Get column names from SQLite with Python

Get column names with Python script from a SQLite database with this example is simple and possible! The Python solution is actually very easy.

Get column names from SQLite with Python

Get the column names with python from a SQLite database is possible! The solution is actually very easy. To get a list of column names from a table in a SQLite database or getting the row or rows back as a dictionary solution is just one extra line of code when setting the connection. So yes, there is a simple way of getting the column names.

The solution is in one single line! conn.row_factory = sqlite3.Row is as easy as this!

The SLQite Row instance serves as a highly optimized row_factory for Connection objects. This tries to mimic a tuple in most of its features.

The Row instance supports mapping access by column name and index, iteration, representation, equality testing and len().

If two SLQite Row objects have exactly the same columns and their members are equal, they compare equal.

Get Column Names from SQLite with Python

Let’s initialize a table with the power of columns 🙂 :

    conn = sqlite3.connect("mydatabase.db")
    conn.row_factory = sqlite3.Row  #this for getting the column names!

THAT’s it!!!

When you now do a normal query on the SQLite database with Python you will get the column-names back with the values.

    conn = sqlite3.connect(self.sqlite_file)
    conn.row_factory = sqlite3.Row  
    
    field = "Rotterdam"
    
    sql = '''SELECT `name`, `address`, `city` 
             FROM `addresses` WHERE `city` = ?'''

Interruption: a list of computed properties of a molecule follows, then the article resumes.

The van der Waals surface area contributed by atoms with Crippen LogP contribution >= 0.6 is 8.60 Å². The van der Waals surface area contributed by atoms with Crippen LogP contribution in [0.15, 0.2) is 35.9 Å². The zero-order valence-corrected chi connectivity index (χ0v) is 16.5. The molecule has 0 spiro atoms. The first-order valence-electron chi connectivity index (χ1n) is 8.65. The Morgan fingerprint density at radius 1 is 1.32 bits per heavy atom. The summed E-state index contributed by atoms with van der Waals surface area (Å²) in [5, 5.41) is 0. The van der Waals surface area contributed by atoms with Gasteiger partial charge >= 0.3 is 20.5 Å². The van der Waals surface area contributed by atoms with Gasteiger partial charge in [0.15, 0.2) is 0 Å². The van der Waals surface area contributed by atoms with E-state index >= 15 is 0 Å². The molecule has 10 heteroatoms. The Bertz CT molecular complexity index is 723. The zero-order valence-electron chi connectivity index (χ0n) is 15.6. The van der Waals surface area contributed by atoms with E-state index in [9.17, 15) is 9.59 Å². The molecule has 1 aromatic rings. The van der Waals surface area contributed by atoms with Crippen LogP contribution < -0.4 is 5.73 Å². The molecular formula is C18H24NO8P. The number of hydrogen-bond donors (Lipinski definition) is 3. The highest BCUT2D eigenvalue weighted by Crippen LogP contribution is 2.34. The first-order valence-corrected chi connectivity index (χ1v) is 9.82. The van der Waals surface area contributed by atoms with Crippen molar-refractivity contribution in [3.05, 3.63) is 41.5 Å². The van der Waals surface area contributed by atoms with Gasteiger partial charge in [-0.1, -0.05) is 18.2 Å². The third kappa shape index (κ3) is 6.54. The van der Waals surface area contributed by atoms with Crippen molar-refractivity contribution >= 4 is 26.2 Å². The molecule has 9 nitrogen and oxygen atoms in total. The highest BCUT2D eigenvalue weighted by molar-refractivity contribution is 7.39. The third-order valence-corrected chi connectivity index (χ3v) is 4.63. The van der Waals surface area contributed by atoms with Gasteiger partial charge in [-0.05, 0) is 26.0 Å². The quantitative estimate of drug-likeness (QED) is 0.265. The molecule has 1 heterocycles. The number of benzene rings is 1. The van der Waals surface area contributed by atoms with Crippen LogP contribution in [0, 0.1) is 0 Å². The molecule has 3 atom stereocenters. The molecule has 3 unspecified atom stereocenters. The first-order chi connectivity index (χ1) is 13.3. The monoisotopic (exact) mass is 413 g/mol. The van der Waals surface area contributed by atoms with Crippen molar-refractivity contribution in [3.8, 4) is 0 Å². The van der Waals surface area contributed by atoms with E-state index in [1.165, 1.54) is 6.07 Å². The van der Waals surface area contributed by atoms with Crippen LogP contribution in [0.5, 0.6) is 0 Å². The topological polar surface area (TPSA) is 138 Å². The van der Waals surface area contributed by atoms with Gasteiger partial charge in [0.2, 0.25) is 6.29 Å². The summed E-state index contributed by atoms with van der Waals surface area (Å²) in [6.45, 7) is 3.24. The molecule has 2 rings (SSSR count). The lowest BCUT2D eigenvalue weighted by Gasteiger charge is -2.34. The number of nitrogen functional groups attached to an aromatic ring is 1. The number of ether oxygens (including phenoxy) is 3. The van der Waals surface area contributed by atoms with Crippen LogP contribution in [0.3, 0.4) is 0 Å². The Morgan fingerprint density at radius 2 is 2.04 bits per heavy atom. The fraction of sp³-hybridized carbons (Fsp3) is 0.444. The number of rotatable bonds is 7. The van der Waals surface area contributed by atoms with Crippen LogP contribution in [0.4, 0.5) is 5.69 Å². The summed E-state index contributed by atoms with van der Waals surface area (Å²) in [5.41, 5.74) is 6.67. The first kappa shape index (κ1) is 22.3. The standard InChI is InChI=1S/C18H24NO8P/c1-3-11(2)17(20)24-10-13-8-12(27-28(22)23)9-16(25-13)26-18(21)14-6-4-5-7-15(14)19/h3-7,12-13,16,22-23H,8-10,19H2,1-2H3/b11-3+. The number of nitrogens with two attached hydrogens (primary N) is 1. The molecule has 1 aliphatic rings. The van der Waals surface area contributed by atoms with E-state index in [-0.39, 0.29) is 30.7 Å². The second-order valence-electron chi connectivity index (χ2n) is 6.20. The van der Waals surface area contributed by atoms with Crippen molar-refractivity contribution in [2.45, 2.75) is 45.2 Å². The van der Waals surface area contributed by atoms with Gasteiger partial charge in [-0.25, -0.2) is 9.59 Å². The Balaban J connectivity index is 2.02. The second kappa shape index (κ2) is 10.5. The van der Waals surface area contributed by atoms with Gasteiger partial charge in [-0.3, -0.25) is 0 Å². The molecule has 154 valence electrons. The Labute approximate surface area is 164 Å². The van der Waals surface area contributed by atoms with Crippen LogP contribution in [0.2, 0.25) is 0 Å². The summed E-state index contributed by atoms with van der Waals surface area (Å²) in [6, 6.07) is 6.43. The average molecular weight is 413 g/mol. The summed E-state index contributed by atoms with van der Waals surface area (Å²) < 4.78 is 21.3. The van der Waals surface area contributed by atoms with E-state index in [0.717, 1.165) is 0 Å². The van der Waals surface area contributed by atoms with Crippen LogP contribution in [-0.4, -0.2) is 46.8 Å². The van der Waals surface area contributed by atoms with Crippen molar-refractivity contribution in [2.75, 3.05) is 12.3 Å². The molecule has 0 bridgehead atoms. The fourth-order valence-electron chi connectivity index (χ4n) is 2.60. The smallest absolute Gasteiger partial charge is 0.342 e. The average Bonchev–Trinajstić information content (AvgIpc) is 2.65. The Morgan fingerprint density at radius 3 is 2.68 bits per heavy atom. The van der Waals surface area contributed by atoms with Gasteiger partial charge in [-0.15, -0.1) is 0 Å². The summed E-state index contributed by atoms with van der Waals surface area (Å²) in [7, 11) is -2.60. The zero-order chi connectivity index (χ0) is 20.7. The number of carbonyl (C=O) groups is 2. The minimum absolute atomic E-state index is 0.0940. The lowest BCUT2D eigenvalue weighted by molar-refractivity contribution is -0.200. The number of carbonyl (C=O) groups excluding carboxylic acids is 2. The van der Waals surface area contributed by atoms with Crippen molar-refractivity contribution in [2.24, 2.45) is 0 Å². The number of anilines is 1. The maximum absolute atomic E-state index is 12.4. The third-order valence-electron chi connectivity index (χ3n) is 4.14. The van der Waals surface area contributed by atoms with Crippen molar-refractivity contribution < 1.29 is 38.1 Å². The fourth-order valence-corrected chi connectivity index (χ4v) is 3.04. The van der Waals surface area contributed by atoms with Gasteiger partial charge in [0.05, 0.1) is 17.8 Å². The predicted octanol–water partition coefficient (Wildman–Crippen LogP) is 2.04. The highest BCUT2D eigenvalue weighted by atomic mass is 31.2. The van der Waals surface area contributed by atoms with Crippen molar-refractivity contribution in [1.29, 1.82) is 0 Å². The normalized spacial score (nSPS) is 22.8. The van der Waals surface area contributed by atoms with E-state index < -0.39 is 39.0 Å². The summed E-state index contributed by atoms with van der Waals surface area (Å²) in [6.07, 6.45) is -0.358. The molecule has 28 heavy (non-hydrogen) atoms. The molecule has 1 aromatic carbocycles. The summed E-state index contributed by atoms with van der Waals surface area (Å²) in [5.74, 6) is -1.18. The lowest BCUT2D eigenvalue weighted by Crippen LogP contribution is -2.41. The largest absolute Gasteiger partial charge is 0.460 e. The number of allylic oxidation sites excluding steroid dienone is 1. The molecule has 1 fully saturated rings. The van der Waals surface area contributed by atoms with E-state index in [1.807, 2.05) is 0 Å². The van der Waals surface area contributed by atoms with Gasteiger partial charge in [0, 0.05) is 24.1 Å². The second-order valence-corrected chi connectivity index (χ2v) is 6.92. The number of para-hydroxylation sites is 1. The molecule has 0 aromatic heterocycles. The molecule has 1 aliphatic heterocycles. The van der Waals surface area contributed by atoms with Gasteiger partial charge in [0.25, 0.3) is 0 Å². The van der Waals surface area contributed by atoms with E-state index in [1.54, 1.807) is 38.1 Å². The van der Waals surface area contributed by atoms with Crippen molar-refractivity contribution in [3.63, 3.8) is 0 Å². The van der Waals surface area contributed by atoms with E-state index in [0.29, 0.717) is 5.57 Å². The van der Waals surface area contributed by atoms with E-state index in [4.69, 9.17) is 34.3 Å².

cur = conn.cursor()
    cur.execute(sql, field)    
    
    rows = cur.fetchall()
    for row in rows:
        print(dict(row))

The dict(row) is telling the row data that it is of a dictionary type. So you will get the data back in dictionary style.

    {'name': 'Jansen', 'address': 'Blaak 928', 'city': 'Rotterdam'}
    {'name': 'Klaasen', 'address': 'Maasberglaan 23', 'city': 'Rotterdam'}
    {'name': 'de Vos', 'address': 'Meent 198', 'city': 'Rotterdam'}

You can also get the values with key-names like:

    for row in rows:
        r = dict(row)['name']
        print(r)

or a maybe somewhat nicer way to get the data from the SQLite table with python, is:

    for row in rows:
        r = dict(row)
        print(r['name'])

If you want a complete example look below!

The whole SLQlite column names python script

"""
author: Theo van der Sluijs / PurePython
url: https://itheo.tech
copyright: CC BY-NC 4.0
creation date: 25-12-2018
Small tutorial how to get the column names with your row of values
You need the sqlite3 for this to work.
It's installed together with your python
"""
import sqlite3
from sqlite3 import Error

class RowsKeys:
    def __init__(self):
        self.sqlite_file = "address.db"
        self.conn = None            # set the placeholder for the connection
        self.create_connection()    # create the connection
        self.drop_table()           # drop the table if it exists
        self.create_table()         # creation the dummy table
        self.create_data()          # for filling up the database with dummy data

    def create_connection(self):
        """ create a database connection to the SQLite database
            specified by db_file
        :db_file: self.sqlite_file